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Rapper Briggs talks down to a Storm in an Indigenous Voice

Andrew Mathieson -

New disclosures from the Australian Electoral Commission has revealed that a board director of NRL club Melbourne Storm, which stood at the forefront of supporting the 'Yes' campaign, donated $175,000 to fight against an Indigenous Voice to Parliament.

Brett Ralph's payments to Advance, formerly Advance Australia, were never divulged ahead of last year's referendum and was in stark contrast to the stance that the rugby league club had expressed publicly.

Ralph made three donations from 2020 until 2023 of $50,000 each on two occasions, including once last year, and a further $75,000 in the 2021-22 financial year after finding out the Federal government intended to enshrine the Uluru Statement from the Heart into the Constitution.

The part-owner of the club, who has a 20 per cent stake in the Storm, secretly donated through one of his companies, JMR Management Consultancy Services to Advance.

The conservative lobby group had been gifted a number of financial contributions from wealthy donors that must be declared.

The documents were released on Thursday full of fresh political donations, but none more shocking than those of Ralph's.

The latest revelations has Adam Briggs, a disillusioned lifelong Storm fan, rapper, and comedian, not only withdrawing his support for the club indefinitely, but mistrusting the club's ethics and integrity, and the legitimacy of its support for Indigenous people.

The Storm has been participating in the NRL Indigenous Round since it began in 2010 while Aunty Joy Murphy has repeatedly been asked to perform a Welcome to Country ceremony while Storm players line up in their annual Indigenous jumpers.

The Yorta Yorta man was one of a number of Aboriginal figures in Melbourne that joined thousands in support of the 'Yes' campaign during a solidarity march before the October 14 vote.

"What we are confronted with are the questionable values of the Melbourne Storm," Briggs told Nine media on Friday.

"The board and club presenting one thing to the public and member base, while doing another behind the scenes.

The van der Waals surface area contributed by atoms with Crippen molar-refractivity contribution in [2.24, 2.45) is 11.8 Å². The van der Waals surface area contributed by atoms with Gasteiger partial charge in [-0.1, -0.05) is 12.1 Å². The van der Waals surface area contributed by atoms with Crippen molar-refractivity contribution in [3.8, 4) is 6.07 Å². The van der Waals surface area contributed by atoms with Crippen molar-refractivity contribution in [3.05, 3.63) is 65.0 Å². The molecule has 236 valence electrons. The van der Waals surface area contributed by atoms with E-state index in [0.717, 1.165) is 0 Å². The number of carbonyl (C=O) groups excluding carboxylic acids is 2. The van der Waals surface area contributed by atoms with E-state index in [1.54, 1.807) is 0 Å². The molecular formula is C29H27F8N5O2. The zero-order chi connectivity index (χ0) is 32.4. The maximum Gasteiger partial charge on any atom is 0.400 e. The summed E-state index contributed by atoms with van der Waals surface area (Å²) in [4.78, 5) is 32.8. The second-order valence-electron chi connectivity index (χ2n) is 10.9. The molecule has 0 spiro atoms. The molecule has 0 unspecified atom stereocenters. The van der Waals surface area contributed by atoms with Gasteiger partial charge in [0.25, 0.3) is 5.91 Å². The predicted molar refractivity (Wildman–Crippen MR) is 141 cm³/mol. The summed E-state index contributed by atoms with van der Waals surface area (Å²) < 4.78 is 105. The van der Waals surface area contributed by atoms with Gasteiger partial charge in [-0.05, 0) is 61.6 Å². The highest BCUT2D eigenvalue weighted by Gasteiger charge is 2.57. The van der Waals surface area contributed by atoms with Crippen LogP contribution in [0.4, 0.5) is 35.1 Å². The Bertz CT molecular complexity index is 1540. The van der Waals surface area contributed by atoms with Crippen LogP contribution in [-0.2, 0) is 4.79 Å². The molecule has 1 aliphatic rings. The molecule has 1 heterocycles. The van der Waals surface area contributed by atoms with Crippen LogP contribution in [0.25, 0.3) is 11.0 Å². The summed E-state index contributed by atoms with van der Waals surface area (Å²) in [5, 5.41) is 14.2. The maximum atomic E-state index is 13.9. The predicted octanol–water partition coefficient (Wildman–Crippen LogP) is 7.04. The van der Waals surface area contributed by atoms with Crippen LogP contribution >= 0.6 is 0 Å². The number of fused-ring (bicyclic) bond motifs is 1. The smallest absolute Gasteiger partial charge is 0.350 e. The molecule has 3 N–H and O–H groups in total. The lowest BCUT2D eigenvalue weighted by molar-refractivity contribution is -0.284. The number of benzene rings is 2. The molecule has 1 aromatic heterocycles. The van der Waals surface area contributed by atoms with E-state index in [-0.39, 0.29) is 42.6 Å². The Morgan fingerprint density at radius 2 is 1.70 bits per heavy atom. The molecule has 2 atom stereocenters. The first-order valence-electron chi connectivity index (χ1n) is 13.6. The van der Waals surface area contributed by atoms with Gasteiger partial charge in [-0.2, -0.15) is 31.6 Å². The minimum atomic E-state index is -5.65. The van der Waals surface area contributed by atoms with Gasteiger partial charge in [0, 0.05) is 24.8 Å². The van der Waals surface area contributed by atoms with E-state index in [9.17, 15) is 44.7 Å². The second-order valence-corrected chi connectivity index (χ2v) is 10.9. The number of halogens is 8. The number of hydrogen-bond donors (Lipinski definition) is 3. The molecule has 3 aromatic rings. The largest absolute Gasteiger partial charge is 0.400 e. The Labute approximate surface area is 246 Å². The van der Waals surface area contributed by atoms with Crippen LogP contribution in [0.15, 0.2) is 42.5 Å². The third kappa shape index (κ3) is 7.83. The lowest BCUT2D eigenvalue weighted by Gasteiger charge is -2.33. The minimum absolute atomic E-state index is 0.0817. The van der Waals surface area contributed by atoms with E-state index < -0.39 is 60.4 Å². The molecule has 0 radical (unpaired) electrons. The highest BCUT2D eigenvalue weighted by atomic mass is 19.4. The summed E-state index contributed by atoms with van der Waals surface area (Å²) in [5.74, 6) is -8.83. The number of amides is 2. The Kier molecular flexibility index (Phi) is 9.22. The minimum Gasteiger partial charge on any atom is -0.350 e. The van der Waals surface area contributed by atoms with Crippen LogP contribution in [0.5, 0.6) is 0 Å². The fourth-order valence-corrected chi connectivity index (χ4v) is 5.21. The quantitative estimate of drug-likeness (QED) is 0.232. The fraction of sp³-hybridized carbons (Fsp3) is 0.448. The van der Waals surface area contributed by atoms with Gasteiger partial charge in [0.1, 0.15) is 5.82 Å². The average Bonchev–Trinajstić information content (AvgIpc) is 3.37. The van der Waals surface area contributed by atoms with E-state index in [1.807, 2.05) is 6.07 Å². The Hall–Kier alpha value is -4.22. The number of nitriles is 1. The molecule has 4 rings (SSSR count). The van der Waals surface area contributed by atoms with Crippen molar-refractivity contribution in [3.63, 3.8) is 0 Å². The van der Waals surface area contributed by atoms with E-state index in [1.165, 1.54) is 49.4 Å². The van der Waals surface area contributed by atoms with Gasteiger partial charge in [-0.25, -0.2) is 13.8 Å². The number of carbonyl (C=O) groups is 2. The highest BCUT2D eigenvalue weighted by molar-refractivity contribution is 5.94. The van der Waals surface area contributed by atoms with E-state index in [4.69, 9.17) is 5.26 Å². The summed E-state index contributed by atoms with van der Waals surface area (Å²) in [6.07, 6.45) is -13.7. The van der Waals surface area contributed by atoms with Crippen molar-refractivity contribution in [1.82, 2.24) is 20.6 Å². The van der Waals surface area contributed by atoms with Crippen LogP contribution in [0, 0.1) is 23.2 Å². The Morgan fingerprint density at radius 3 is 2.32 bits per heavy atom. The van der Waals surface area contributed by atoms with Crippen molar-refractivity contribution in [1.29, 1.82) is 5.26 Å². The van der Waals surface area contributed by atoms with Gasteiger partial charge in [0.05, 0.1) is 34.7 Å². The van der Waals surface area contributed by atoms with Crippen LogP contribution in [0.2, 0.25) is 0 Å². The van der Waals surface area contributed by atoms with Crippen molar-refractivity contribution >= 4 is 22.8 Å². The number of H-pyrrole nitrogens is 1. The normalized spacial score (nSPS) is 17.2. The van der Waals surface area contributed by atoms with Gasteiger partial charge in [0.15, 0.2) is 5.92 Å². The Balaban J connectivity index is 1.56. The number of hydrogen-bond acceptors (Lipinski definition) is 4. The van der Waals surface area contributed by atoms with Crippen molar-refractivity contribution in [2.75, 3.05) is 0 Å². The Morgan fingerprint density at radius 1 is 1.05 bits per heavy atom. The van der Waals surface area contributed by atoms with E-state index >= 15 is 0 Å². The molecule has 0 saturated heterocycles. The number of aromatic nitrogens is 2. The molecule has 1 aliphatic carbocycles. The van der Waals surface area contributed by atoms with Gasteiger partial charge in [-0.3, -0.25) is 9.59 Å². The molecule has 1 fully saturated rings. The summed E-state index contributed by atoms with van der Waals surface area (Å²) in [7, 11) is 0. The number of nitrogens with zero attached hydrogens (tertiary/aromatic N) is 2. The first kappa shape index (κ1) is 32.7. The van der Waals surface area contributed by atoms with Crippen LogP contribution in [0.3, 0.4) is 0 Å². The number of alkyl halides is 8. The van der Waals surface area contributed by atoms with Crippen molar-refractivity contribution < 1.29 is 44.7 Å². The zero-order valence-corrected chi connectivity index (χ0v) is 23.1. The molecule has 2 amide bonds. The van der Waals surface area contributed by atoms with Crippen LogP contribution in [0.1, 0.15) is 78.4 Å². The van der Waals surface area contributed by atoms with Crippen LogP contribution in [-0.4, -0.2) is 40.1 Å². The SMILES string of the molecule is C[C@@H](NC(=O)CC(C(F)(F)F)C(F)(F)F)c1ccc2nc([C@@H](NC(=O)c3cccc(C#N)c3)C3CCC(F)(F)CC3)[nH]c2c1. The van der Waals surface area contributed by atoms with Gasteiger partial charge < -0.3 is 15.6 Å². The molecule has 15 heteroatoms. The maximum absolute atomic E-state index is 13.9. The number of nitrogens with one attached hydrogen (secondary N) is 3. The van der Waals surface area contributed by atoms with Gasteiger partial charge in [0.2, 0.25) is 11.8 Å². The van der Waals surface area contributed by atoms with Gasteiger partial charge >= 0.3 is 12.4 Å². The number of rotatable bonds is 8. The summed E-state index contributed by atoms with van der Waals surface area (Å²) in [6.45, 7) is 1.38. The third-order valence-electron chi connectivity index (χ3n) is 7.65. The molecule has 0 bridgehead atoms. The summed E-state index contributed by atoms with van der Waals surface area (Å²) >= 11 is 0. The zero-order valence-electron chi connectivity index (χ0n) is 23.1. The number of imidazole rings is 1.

"Questionable actions and values is what had Storm stripped of premierships."

The stripping of premierships that Briggs was referencing was of the Storm rorting their salary cap on overpaying players' wages that began in 2006 and ended in 2010, costing Melbourne a second and a third NRL title in 2007 and 2009.

Briggs had penned a letter to the club days following the referendum after donations since campaigning were revealed a month earlier, believing the intent was to peddle, fearmonger and amplify misinformation against Indigenous people..

At that stage, it was only exposed that Ralph had paid $75,000 from the previous financial year.

"Do Brett Ralph's values align with those of the Storm at large, and can the Melbourne Storm Rugby League (Club) continue to support both Brett Ralph, and the culture and identity of its First Nation people? I think not," Briggs wrote.

The Storm had since contacted Briggs to invite him to attend a meeting with both the club's administration and Ralph.

Briggs agreed to hear both parties out but more than four months on from the letter, they have are yet to sit down and reconcile.

More details in the letter that was addressed to Storm chairman Matthew Tripp said: "The No campaign actively devalued my people, my Yorta Yorta/Wurundjeri identity. It has heightened the stereotypes of devaluing our contribution to the Australian society and nationhood, and enhanced the burden of irrelevance. In doing so, it added to the already endless workload of myself, my father, and the Indigenous community," Briggs added.

Ralph has never publicly validated the reasons for standing behind the club over the Voice while counterproductively pouring money into an organisation that provided opposition to the Indigenous cause.

Melbourne Storm has also failed to respond to a list of emailed questions from the National Indigenous Times about Ralph still being allowed to stand on the board and continue his vested control of ownership .

There is also no acknowledgement of the matter on the Storm's website.

Storm Group also owns Super Netball team Sunshine Coast Lightning.

Ralph sits on the board of NBL club Melbourne United and chairs the Melbourne Aces baseball team as well, while owning a small slice of Dick Johnson Racing team in the Supercars motor racing series, and with his wife a lesser stake in the Brisbane Broncos.

Melbourne United boss Nick Truelson, unlike the Storm, was quick to get on the front foot, saying the actions of Ralph did not represent the views of his basketball team.

"We encourage those interested to properly consider the true nature of Melbourne United's focus on and contribution to the Indigenous community," Truelson said in a statement.

"Whether it be our multicultural game, Indigenous round, or any of the substantial work we do within our community, we are taking real action to achieve our purpose of using the power of basketball to inspire, entertain and enrich people's lives."


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